If we compare the United States with other developed countries in the world, we fall very low in the rankings on average life span and expectation. We have extremely high cases of heart disease, stroke, cancer and other deadly diseases, and the numbers don’t seem to be improving.
This is why many researchers have focused on the daily nutrition and lifestyle practices of healthier cultures around the world. For example, the Blue Zones are five regions of the world with the highest concentration of people living to 100 years or more and have become a focal point in the study of longevity and the secrets to living a healthier life.
One of the regions of the Blue Zone is Okinawa, Japan. If you were to speak to someone in the Okinawa community, they would most likely tell you that their secrets to longevity have to do with a combination of purpose, community, and healthy eating.
More specifically, one of the daily eating practices that swear by the central pillar of their health is following the 80/20 rule.
According to research published in American Journal of Lifestyle Medicine, this means Okinawans only eat until they are 80% full at each meal. In fact, you might hear someone say the phrase, Hara hachi bu, before their meal, which is an ancient Confucius saying that essentially means “eat until you are 80% full”.
This way of eating is contrary to the way most Americans eat. With huge portions at restaurants, extra-large options at every fast-food restaurant, and even 30-ounce sugary drinks offered at coffee chains, people in America are constantly bombarded with the feeling of having to be full.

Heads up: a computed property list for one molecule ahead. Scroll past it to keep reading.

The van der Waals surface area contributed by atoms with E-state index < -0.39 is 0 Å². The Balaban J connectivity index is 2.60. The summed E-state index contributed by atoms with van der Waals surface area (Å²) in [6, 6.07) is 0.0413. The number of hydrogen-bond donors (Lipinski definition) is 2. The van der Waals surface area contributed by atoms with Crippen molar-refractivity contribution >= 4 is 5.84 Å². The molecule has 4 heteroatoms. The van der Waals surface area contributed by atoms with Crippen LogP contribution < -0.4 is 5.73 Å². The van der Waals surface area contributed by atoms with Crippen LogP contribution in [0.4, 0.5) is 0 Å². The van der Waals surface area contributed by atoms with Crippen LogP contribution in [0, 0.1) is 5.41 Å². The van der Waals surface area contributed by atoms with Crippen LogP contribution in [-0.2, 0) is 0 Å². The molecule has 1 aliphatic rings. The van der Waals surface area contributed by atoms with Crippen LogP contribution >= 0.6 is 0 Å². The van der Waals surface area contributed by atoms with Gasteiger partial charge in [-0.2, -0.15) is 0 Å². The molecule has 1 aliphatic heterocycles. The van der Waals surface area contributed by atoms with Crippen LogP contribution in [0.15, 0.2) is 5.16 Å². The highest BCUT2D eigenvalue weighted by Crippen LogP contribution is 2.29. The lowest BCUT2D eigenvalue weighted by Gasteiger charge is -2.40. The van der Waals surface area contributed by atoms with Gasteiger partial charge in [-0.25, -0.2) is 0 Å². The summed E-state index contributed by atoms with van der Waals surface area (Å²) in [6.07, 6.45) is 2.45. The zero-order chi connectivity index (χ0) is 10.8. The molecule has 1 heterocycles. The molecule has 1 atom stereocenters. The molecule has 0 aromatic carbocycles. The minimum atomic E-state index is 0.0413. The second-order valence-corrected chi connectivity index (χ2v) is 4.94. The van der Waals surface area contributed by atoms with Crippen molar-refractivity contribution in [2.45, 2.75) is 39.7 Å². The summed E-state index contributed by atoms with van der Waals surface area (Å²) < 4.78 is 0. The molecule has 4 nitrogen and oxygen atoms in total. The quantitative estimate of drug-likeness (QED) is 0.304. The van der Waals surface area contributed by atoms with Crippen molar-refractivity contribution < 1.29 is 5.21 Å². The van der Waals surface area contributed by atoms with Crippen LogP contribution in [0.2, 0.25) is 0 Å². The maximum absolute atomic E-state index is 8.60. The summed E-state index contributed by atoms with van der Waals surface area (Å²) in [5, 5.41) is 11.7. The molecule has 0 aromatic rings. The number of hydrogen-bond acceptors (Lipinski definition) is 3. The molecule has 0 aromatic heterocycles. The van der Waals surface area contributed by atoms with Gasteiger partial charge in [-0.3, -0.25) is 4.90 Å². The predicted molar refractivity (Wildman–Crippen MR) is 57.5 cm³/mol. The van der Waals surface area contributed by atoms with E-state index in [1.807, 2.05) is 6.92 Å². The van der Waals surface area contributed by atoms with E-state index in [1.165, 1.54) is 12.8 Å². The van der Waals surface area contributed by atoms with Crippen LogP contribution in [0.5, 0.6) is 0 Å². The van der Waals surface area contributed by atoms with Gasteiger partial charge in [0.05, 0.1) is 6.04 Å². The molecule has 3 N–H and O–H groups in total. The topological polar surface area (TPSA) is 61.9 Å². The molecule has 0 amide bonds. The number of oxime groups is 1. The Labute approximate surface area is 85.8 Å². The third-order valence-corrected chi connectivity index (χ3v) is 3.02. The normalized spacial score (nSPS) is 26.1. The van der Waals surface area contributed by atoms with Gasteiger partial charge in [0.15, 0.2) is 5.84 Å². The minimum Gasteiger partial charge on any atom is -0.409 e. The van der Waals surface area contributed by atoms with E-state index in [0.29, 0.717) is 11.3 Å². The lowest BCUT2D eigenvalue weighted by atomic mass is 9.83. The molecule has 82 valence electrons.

But Okinawans have a very different relationship with their food. According to the official website of The Blue Zones, traditional Japanese cuisine involves a desire to prevent disease and disease, rather than trying to cure them when they arise. In other words, they see food as preventative medicine.
When it comes to their 80/20 rule, Okinawans eat slowly to give their stomach time to tell their brain it’s full. This helps prevent overeating and second The American Journal of Lifestyle Medicinethe 20% gap in hunger can make a significant difference in weight loss or weight gain.
The size of their meals also varies throughout the day. According to Blue Zones founder Dan Buettner, the Okinawan community (and most other areas of the Blue Zone as well) eat their smallest meal for lunch or an early dinner and then stop eating afterwards.
There is much more to learn from Okinawans about health and longevity than the 80/20 rule. Not only do they believe in healthy eating, but they appreciate the importance of things like community, finding and fulfilling one’s purpose, reducing stress as much as possible, and caring for others whenever possible. Hopefully, we can learn from the longest living people in the world and achieve more fulfillment and longevity in our lives.